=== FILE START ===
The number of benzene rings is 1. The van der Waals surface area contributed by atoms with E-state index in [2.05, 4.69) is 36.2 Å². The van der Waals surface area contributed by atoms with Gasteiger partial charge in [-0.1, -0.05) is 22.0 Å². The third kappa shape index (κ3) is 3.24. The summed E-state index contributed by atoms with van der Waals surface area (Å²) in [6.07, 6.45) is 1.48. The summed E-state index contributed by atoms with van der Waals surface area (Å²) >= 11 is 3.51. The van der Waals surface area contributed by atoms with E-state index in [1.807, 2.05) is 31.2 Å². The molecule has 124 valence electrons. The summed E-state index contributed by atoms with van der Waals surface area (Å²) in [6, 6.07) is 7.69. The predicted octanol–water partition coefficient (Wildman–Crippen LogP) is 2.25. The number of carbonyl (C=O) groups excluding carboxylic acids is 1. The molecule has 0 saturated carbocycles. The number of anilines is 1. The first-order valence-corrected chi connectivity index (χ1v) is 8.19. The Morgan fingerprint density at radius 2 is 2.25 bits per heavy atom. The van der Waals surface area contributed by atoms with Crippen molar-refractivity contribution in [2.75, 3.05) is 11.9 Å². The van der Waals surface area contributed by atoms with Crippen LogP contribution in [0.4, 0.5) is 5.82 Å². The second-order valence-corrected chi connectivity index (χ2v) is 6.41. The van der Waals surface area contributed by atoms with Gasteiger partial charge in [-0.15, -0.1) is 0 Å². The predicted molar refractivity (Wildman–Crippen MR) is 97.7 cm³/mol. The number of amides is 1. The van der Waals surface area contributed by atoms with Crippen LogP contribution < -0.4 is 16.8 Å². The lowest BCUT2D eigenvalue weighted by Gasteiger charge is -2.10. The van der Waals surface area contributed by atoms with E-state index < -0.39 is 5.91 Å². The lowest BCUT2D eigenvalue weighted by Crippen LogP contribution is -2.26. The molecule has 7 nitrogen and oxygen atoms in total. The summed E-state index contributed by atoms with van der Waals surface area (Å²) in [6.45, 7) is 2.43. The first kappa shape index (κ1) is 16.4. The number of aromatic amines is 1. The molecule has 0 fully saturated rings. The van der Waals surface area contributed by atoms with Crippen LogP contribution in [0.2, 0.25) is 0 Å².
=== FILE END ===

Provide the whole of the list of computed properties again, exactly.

The number of benzene rings is 1. The van der Waals surface area contributed by atoms with E-state index in [2.05, 4.69) is 36.2 Å². The van der Waals surface area contributed by atoms with Gasteiger partial charge in [-0.1, -0.05) is 22.0 Å². The third kappa shape index (κ3) is 3.24. The summed E-state index contributed by atoms with van der Waals surface area (Å²) in [6.07, 6.45) is 1.48. The summed E-state index contributed by atoms with van der Waals surface area (Å²) >= 11 is 3.51. The van der Waals surface area contributed by atoms with E-state index in [1.807, 2.05) is 31.2 Å². The molecule has 124 valence electrons. The summed E-state index contributed by atoms with van der Waals surface area (Å²) in [6, 6.07) is 7.69. The predicted octanol–water partition coefficient (Wildman–Crippen LogP) is 2.25. The number of carbonyl (C=O) groups excluding carboxylic acids is 1. The molecule has 0 saturated carbocycles. The number of anilines is 1. The first-order valence-corrected chi connectivity index (χ1v) is 8.19. The Morgan fingerprint density at radius 2 is 2.25 bits per heavy atom. The van der Waals surface area contributed by atoms with Crippen molar-refractivity contribution in [2.75, 3.05) is 11.9 Å². The van der Waals surface area contributed by atoms with Crippen LogP contribution in [0.4, 0.5) is 5.82 Å². The second-order valence-corrected chi connectivity index (χ2v) is 6.41. The van der Waals surface area contributed by atoms with Gasteiger partial charge in [-0.15, -0.1) is 0 Å². The predicted molar refractivity (Wildman–Crippen MR) is 97.7 cm³/mol. The number of amides is 1. The van der Waals surface area contributed by atoms with Crippen LogP contribution < -0.4 is 16.8 Å². The lowest BCUT2D eigenvalue weighted by Gasteiger charge is -2.10. The van der Waals surface area contributed by atoms with E-state index < -0.39 is 5.91 Å². The lowest BCUT2D eigenvalue weighted by Crippen LogP contribution is -2.26. The molecule has 7 nitrogen and oxygen atoms in total. The summed E-state index contributed by atoms with van der Waals surface area (Å²) in [6.45, 7) is 2.43. The first kappa shape index (κ1) is 16.4. The number of aromatic amines is 1. The molecule has 0 fully saturated rings. The van der Waals surface area contributed by atoms with Crippen LogP contribution in [0.2, 0.25) is 0 Å².